Knowing you can borrow against your home’s equity may seem like a dream come true. If you need money, you can apply for a home equity loan and have the money in hand shortly. But, should you do it? What mistakes do people make with home equity loans?
Keep reading to find out.
Ignoring Your Loan-to-Value Ratio
Just because you can tap into your home’s equity doesn’t mean you should. Know what the loan entails. Can you afford the payments? Do you know how much equity is left after you take the home equity loan? If you sell your home in the near future, you may be surprised to find out how little equity you have. That’s not a good position to be in, especially since sellers have closing costs too.
If you know you will move soon, consider what position you’re left in if you tap into the home’s equity. Most lenders only allow you to borrow up to 80% of the home’s value with a home equity loan, but find out for sure. Look at the dollar amount you’ll have left. Is it enough to sell your home and walk away with a little more money in your pocket or will you have to bring money to the closing?
Not Knowing the Loan’s Terms
Each home equity loan has its own terms. If you don’t know them, you could be in for an unpleasant surprise. For example, a HELOC (home equity line of credit), has a variable interest rate. In other words, you don’t know from one month to the next what interest rate you’ll pay. Know the terms of the interest rate and ask about the worst-case scenario. What if the rate gets so high that you can’t afford the payment?
You should also know how the loan operates. Using the HELOC example again, you can draw against the HELOC’s balance for the first 10 years. After that, the loan becomes a standard home equity loan with a fixed interest rate and required payments. You must pay off the amount you withdrew over the next 20 years.
If you take out a standard home equity loan, you may have less time to pay the loan off. Most home equity loans have a 20-year term. This means larger payments right off the bat. Can you afford the payments? It’s important to determine this ahead of time.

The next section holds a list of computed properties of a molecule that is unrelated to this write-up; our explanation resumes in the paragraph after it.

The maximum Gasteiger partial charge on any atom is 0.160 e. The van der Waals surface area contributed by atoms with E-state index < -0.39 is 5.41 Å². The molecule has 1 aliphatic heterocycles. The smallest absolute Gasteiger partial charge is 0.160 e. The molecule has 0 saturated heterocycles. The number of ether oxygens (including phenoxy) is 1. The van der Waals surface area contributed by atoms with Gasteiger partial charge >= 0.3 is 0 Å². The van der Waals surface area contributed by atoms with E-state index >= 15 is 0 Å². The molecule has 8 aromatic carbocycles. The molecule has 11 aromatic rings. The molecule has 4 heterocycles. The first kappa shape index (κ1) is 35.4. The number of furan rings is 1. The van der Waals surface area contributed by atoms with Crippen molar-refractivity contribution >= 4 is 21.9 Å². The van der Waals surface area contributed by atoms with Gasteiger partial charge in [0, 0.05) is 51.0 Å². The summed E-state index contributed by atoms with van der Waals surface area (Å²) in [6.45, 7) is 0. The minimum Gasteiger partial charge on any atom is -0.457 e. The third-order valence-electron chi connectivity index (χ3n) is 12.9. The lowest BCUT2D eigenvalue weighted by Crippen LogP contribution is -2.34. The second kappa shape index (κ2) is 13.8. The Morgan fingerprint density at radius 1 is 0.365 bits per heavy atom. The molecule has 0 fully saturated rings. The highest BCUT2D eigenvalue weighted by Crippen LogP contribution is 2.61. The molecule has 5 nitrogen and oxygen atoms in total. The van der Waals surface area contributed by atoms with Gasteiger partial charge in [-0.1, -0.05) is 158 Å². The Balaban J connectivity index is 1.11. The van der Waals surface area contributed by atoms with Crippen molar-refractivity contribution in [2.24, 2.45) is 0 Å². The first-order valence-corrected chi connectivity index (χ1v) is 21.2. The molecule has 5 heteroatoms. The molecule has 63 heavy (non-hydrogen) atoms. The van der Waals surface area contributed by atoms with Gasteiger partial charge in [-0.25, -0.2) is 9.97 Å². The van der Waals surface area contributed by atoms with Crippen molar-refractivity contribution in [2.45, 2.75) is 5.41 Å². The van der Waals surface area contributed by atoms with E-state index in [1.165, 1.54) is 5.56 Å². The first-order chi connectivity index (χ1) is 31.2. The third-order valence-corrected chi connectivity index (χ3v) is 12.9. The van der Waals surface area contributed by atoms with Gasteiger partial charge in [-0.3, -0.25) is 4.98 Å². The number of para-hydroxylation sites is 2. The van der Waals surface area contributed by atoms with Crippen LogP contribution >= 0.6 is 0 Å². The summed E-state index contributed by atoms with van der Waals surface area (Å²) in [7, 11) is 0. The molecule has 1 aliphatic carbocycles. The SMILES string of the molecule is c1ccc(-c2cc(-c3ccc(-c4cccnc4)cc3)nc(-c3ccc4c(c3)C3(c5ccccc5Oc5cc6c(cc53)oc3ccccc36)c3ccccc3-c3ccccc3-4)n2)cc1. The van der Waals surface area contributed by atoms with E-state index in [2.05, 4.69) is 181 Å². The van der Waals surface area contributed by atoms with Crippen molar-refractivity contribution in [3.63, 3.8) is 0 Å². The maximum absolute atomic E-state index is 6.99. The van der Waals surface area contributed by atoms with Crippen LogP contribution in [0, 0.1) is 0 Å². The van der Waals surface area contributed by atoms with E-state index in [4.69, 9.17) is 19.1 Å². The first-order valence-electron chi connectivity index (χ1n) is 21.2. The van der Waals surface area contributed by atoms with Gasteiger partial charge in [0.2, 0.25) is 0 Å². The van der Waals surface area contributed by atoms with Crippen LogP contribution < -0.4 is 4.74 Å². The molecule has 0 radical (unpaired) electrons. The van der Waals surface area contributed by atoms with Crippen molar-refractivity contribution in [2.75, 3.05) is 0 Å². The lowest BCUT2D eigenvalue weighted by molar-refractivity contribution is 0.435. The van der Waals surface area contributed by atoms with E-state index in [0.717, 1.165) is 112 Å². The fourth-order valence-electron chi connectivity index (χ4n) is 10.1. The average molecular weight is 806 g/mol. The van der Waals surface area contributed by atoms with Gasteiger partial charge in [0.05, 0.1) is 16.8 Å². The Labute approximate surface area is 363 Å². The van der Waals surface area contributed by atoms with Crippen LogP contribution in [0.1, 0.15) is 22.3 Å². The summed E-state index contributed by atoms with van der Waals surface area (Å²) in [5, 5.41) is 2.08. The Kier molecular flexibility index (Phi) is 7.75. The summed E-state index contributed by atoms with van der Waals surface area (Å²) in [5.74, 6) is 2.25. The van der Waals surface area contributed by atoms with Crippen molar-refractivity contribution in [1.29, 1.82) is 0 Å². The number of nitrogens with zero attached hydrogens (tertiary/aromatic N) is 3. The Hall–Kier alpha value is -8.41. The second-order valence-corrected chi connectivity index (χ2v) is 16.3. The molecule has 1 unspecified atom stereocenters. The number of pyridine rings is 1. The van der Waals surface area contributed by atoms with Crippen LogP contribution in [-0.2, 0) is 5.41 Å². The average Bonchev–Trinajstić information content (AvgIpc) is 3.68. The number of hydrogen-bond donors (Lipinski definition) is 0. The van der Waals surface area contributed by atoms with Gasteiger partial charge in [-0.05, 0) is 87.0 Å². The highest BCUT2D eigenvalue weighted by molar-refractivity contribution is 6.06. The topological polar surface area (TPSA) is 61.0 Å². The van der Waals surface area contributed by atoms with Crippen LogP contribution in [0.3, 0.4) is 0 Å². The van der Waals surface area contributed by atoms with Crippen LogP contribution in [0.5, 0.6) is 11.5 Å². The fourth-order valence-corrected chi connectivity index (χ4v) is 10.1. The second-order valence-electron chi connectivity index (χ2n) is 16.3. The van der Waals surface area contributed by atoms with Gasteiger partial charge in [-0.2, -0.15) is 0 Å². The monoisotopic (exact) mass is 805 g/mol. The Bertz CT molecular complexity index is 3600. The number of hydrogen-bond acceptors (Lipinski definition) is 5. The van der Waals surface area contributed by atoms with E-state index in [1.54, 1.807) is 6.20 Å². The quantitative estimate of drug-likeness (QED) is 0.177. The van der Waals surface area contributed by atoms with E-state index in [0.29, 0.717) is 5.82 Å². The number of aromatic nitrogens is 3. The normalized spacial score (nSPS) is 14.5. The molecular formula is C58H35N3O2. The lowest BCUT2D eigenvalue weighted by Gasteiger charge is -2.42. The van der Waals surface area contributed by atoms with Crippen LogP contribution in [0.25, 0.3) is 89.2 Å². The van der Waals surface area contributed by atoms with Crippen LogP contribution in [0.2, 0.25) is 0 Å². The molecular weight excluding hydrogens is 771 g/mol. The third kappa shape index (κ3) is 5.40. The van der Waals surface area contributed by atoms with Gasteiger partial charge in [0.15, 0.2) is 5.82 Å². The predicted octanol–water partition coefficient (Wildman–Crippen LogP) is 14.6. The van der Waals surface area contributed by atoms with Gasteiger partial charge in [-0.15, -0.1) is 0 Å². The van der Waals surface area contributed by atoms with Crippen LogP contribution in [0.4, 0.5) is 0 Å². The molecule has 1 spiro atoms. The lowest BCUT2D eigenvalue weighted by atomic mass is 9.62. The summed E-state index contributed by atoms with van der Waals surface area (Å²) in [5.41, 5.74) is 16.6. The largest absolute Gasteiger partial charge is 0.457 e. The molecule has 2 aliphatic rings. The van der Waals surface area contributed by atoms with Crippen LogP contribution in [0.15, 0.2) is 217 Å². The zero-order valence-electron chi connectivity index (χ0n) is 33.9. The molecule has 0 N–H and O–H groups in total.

Missing Your Payment
Just because the home equity loan is a second loan doesn’t mean you can skip your payment. As is the case with your primary mortgage, your home is the collateral for the loan. If you miss many payments, you could find yourself facing foreclosure.
The second mortgage lender can initiate foreclosure proceedings. But, you may still find yourself on the hook for payment if the sale proceeds don’t cover the full amount of what the lender lost. This is a common scenario with second mortgages, so make sure it’s a loan that you can afford to pay back as required.
Consolidating Debt Into Your Home Equity Loan
It can be tempting to roll your consumer debt into your home equity loan. After all, your home equity just sits there unused, right? While it may seem like a good idea at the time, think about the consequences.
Consumer debt is unsecured. The creditor can’t take your home from you if you default on the payments. Mortgage debt, including home equity loans, however, is secured. Once you wrap the consumer debt into the home equity loan, your home becomes at risk.
If you are financially responsible, this may not be a big deal. But, if you go and rack your credit cards up again, you are right back where you started. In fact, you’re in a worse position since you now owe the higher home equity loan balance plus your new credit card debt. If you know you can’t leave your credit cards untouched or you can’t keep up with the home equity loan payments, don’t consolidate your consumer debt.
Making Home Upgrades that Don’t Count
Don’t assume that all home upgrades are worth it. You may not see the reflection in your home’s value that you thought. Only a select few upgrades actually reflect in the home’s value. Typically, bathroom, kitchen, and room additions add the most value. Any renovations dealing with cosmetic changes don’t increase a home’s value. Instead, they increase the home’s likeability based on personal preference.
Before you tap into your home’s equity to make home renovations, talk to a professional about the impact on your home’s value. Will it increase? How much will it increase? Then you can decide if taking money out of your home is worth it.
A home equity loan can be a great way to get the cash you need, but only after careful thought. Know the loan’s terms, your home’s value, and how the loan affects your financial future. Think about your plans and how soon you’ll sell the home before deciding to tap into your home’s equity.